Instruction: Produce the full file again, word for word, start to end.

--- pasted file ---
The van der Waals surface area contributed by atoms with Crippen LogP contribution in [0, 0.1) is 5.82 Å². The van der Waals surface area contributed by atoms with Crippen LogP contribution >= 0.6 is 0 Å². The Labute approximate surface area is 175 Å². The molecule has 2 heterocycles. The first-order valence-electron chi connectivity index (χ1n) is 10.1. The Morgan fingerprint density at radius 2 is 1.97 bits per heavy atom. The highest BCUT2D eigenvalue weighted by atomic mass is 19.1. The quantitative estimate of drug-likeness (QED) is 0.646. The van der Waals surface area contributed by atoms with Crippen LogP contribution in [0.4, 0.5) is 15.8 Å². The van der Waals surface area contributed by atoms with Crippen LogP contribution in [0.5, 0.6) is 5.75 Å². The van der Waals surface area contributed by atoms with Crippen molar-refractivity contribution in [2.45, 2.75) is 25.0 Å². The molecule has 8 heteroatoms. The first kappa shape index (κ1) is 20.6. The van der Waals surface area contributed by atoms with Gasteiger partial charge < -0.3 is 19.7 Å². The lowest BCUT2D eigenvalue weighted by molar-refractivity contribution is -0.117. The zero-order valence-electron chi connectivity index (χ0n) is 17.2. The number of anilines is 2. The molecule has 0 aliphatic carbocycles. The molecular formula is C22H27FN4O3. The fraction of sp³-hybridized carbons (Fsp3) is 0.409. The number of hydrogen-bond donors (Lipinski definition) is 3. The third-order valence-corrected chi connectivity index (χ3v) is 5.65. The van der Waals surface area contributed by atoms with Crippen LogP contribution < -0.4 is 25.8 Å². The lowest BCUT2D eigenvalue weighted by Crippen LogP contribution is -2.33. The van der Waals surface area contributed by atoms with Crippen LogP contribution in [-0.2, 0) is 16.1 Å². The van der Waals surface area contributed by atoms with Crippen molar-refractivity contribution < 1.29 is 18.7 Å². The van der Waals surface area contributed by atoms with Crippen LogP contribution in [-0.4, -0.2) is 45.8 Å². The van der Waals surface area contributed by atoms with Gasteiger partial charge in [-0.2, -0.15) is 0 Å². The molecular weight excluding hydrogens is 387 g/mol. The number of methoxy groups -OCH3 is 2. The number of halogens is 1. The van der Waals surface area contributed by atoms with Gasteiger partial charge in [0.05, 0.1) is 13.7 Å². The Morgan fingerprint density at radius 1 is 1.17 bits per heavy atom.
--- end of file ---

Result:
The van der Waals surface area contributed by atoms with Crippen LogP contribution in [0, 0.1) is 5.82 Å². The van der Waals surface area contributed by atoms with Crippen LogP contribution >= 0.6 is 0 Å². The Labute approximate surface area is 175 Å². The molecule has 2 heterocycles. The first-order valence-electron chi connectivity index (χ1n) is 10.1. The Morgan fingerprint density at radius 2 is 1.97 bits per heavy atom. The highest BCUT2D eigenvalue weighted by atomic mass is 19.1. The quantitative estimate of drug-likeness (QED) is 0.646. The van der Waals surface area contributed by atoms with Crippen LogP contribution in [0.4, 0.5) is 15.8 Å². The van der Waals surface area contributed by atoms with Crippen LogP contribution in [0.5, 0.6) is 5.75 Å². The van der Waals surface area contributed by atoms with Crippen molar-refractivity contribution in [2.45, 2.75) is 25.0 Å². The molecule has 8 heteroatoms. The first kappa shape index (κ1) is 20.6. The van der Waals surface area contributed by atoms with Gasteiger partial charge < -0.3 is 19.7 Å². The lowest BCUT2D eigenvalue weighted by molar-refractivity contribution is -0.117. The zero-order valence-electron chi connectivity index (χ0n) is 17.2. The number of anilines is 2. The molecule has 0 aliphatic carbocycles. The molecular formula is C22H27FN4O3. The fraction of sp³-hybridized carbons (Fsp3) is 0.409. The number of hydrogen-bond donors (Lipinski definition) is 3. The third-order valence-corrected chi connectivity index (χ3v) is 5.65. The van der Waals surface area contributed by atoms with Crippen LogP contribution < -0.4 is 25.8 Å². The lowest BCUT2D eigenvalue weighted by Crippen LogP contribution is -2.33. The van der Waals surface area contributed by atoms with Crippen LogP contribution in [-0.2, 0) is 16.1 Å². The van der Waals surface area contributed by atoms with Crippen molar-refractivity contribution < 1.29 is 18.7 Å². The van der Waals surface area contributed by atoms with Crippen LogP contribution in [-0.4, -0.2) is 45.8 Å². The van der Waals surface area contributed by atoms with Gasteiger partial charge in [-0.2, -0.15) is 0 Å². The molecular weight excluding hydrogens is 387 g/mol. The number of methoxy groups -OCH3 is 2. The number of halogens is 1. The van der Waals surface area contributed by atoms with Gasteiger partial charge in [0.05, 0.1) is 13.7 Å². The Morgan fingerprint density at radius 1 is 1.17 bits per heavy atom.